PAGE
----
This would explain a few things:

  1. Like why the stuff varied at first, then turned yucky. Most sodas that die on the vine don’t suck (Pepsi Blue being the prime exception), but outstay their welcome. Those of us who like the pop eventually grow tired of the novel taste and eventually they go back to the old stalwarts. It’s rare that flavors change, never mind in such a disastrous way; but that’s what happened to OK soda.
  2. Why it only appeared on college campuses.
  3. Why it went through an extended “try me” period (with lots of free samples, let me add), only to disappear.

Then there is the “OK Manifesto:”

  1. What’s the point of OK? Well, what’s the point of anything?
  2. OK Soda emphatically rejects anything that is not OK, and fully supports anything that is.
  3. The better you understand something, the more OK it turns out to be.
  4. OK Soda says, “Don’t be fooled into thinking there has to be a reason for everything.”
  5. OK Soda reveals the surprising truth about people and situations.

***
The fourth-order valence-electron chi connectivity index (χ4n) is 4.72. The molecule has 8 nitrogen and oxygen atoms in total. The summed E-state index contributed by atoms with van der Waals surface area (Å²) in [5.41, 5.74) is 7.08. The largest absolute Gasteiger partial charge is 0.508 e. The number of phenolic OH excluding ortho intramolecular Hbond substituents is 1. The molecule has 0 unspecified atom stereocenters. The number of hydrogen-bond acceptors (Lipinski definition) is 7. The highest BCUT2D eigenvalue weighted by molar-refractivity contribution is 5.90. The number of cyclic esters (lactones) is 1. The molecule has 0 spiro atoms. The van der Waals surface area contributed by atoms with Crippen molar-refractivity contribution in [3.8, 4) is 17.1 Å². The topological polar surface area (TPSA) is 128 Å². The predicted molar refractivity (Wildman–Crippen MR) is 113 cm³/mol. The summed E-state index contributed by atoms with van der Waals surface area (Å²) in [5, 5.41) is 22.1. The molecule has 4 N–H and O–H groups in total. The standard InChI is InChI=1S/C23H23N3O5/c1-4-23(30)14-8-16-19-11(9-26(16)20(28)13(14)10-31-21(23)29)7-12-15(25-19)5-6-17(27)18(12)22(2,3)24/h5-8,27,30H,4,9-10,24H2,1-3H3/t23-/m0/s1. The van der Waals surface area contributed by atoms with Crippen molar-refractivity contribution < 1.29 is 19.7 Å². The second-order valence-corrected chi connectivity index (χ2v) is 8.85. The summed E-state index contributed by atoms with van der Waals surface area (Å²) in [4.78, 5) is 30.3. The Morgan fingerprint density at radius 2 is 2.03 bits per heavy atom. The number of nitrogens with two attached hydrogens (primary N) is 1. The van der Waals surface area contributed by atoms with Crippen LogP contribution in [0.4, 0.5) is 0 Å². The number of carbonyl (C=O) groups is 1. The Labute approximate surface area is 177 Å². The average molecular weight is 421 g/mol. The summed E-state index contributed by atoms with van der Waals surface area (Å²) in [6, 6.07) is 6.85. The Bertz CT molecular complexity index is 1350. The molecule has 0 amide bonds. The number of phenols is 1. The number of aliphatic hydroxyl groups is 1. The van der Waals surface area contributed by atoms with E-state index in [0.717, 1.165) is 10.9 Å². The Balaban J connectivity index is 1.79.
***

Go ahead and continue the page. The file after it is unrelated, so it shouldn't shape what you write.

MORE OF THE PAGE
6. OK Soda does not subscribe to any religion, or endorse any political party, or do anything other than feel OK.
  7. There is no real secret to feeling OK.
  8. OK Soda may be the preferred drink of other people such as yourself.
  9. Never overestimate the remarkable abilities of “OK” brand soda.
  10. Please wake up every morning knowing that things are going to be OK.

Remember: all this for a soda that didn’t even make it to the marketplace.

Sodas That Sucked From The Beginning

As I’ve said before, usually when a new soda is introduced, it has a period of time when people will like it. Then, as time goes on, they’ll switch back to their favorites. You’ll try out the newest Orange soda, but eventually you’ll return to Sunkist, while the newest twist on the Coke franchise will bring you back to the original and Citra will forever live in the shadow of Squirt/Fresca.

But sometimes there will be a soda (like OK Soda) that basically sucks to high heaven almost immediately. You may not know it immediately, but in a few weeks you’ll actually find yourself unable to finish a bottle of the stuff.

One such soda is Pepsi Blue Fusion. Placed into stores as an attempt to expand the market for Pepsi, it failed miserably. This was one of the few sodas I’ve tried that I was unable to finish off a bottle of.